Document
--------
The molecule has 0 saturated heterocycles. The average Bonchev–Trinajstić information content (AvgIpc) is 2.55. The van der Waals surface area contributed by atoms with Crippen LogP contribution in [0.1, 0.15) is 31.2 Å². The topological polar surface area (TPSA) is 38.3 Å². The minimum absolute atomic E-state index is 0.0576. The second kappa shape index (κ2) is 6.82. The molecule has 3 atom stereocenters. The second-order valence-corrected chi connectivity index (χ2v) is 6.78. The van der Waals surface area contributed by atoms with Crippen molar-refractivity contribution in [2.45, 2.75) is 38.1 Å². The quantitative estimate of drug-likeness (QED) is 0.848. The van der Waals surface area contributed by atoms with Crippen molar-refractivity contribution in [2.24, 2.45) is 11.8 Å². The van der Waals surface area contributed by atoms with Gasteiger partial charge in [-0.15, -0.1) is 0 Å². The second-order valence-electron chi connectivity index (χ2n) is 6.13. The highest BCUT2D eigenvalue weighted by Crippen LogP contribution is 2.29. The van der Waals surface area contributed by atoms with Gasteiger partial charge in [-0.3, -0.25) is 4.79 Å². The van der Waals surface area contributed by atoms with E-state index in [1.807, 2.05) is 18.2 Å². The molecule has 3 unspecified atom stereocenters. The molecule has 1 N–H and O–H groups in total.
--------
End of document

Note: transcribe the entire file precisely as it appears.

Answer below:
The molecule has 0 saturated heterocycles. The average Bonchev–Trinajstić information content (AvgIpc) is 2.55. The van der Waals surface area contributed by atoms with Crippen LogP contribution in [0.1, 0.15) is 31.2 Å². The topological polar surface area (TPSA) is 38.3 Å². The minimum absolute atomic E-state index is 0.0576. The second kappa shape index (κ2) is 6.82. The molecule has 3 atom stereocenters. The second-order valence-corrected chi connectivity index (χ2v) is 6.78. The van der Waals surface area contributed by atoms with Crippen molar-refractivity contribution in [2.45, 2.75) is 38.1 Å². The quantitative estimate of drug-likeness (QED) is 0.848. The van der Waals surface area contributed by atoms with Crippen molar-refractivity contribution in [2.24, 2.45) is 11.8 Å². The van der Waals surface area contributed by atoms with Gasteiger partial charge in [-0.15, -0.1) is 0 Å². The second-order valence-electron chi connectivity index (χ2n) is 6.13. The highest BCUT2D eigenvalue weighted by Crippen LogP contribution is 2.29. The van der Waals surface area contributed by atoms with Gasteiger partial charge in [-0.3, -0.25) is 4.79 Å². The van der Waals surface area contributed by atoms with E-state index in [1.807, 2.05) is 18.2 Å². The molecule has 3 unspecified atom stereocenters. The molecule has 1 N–H and O–H groups in total.